Shaun Tan


PhD student Shaun Tan is part of the team behind EcoFibre, a company that has developed an environmentally friendly alternative to fibreglass.

Manufactured from flax fibres and corn starch, the product is recyclable and can be used to make sports equipment, car and aircraft interiors, and other consumer products.

“It’s biodegradable so it’s beneficial for the environment but it’s got excellent properties as well, so it can be used in a variety of applications,” Shaun says.

EcoFibre was created at the University of Auckland’s Centre for Advanced Composite Materials (CACM) and is based on research by fellow PhD student Oliver McGregor. They formed the start-up with postgraduate business student Carl Jones to commercialise their research.

In 2012 they won the $100K Challenge, collecting $25,000 in seed capital and six months’ business incubation at The ICEHOUSE.

Just months later, Shaun and his team had the chance to pitch to a group of international investors and technology entrepreneurs at the Geeks on a Plane competition alongside other Kiwi start-ups such LanzaTech, Manuka Health and TranscribeMe.

EcoFibre was one of three winners, and received a month’s free use of the Kiwi Landing Pad in San Francisco. Oliver is currently based in Germany working as a researcher that will further advance the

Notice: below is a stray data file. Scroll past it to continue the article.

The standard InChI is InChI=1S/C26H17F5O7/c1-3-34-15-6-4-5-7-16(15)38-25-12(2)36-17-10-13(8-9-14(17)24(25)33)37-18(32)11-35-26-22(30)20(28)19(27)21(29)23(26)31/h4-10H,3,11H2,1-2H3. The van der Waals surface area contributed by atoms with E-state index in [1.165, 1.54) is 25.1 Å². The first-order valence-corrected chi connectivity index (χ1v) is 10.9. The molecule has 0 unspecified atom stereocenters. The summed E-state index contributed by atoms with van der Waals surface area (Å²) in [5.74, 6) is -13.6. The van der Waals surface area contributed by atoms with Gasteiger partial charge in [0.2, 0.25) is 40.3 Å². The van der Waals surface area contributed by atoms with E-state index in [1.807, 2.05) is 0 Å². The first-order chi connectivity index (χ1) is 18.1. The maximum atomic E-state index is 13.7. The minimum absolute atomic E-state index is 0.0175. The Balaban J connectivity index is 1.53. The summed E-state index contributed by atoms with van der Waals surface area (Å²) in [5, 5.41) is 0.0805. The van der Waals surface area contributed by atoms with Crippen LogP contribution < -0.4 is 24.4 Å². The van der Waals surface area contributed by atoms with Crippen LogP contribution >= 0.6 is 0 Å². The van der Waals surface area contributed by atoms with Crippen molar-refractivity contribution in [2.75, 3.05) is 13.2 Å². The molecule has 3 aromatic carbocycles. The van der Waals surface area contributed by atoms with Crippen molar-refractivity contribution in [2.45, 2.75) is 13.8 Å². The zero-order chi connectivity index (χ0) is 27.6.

technology used by EcoFibre, and pending the outcome of this research the EcoFibre team will advance this venture further.

It’s been a slow-burning journey for Shaun, who first became involved with Spark during his undergraduate studies about six years ago.

He joined the committee in 2010, took on the role of CEO in 2011 and became Chairman in 2012.

“I’ve built up a range of experiences. I’ve entered the Launch Pad programme a couple of times as well and it’s finally worked out for the best.

“It’s given me a lot of drive. Knowing that there’s support and a whole network of people here at the University willing to give you encouragement to do so much more, it’s given me a lot of motivation to doing something that’s tangible.”